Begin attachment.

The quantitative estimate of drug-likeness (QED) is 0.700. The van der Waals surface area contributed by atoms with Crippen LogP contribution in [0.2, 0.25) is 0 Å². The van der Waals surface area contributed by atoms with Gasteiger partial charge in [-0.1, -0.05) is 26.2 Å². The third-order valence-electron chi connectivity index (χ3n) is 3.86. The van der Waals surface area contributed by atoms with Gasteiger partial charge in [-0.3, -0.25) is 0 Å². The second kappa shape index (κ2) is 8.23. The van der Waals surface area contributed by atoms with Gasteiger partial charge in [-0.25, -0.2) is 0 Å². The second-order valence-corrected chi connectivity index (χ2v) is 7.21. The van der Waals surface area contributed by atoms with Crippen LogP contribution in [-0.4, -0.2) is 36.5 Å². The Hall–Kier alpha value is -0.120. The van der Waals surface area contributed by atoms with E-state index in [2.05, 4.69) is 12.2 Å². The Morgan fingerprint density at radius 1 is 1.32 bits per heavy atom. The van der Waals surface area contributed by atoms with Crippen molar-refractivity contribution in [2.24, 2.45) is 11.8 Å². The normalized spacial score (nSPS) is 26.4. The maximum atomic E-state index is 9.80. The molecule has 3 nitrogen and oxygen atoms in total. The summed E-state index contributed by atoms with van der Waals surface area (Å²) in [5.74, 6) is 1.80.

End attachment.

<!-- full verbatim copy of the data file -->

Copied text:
The quantitative estimate of drug-likeness (QED) is 0.700. The van der Waals surface area contributed by atoms with Crippen LogP contribution in [0.2, 0.25) is 0 Å². The van der Waals surface area contributed by atoms with Gasteiger partial charge in [-0.1, -0.05) is 26.2 Å². The third-order valence-electron chi connectivity index (χ3n) is 3.86. The van der Waals surface area contributed by atoms with Gasteiger partial charge in [-0.3, -0.25) is 0 Å². The second kappa shape index (κ2) is 8.23. The van der Waals surface area contributed by atoms with Gasteiger partial charge in [-0.25, -0.2) is 0 Å². The second-order valence-corrected chi connectivity index (χ2v) is 7.21. The van der Waals surface area contributed by atoms with Crippen LogP contribution in [-0.4, -0.2) is 36.5 Å². The Hall–Kier alpha value is -0.120. The van der Waals surface area contributed by atoms with E-state index in [2.05, 4.69) is 12.2 Å². The Morgan fingerprint density at radius 1 is 1.32 bits per heavy atom. The van der Waals surface area contributed by atoms with Crippen molar-refractivity contribution in [2.24, 2.45) is 11.8 Å². The normalized spacial score (nSPS) is 26.4. The maximum atomic E-state index is 9.80. The molecule has 3 nitrogen and oxygen atoms in total. The summed E-state index contributed by atoms with van der Waals surface area (Å²) in [5.74, 6) is 1.80.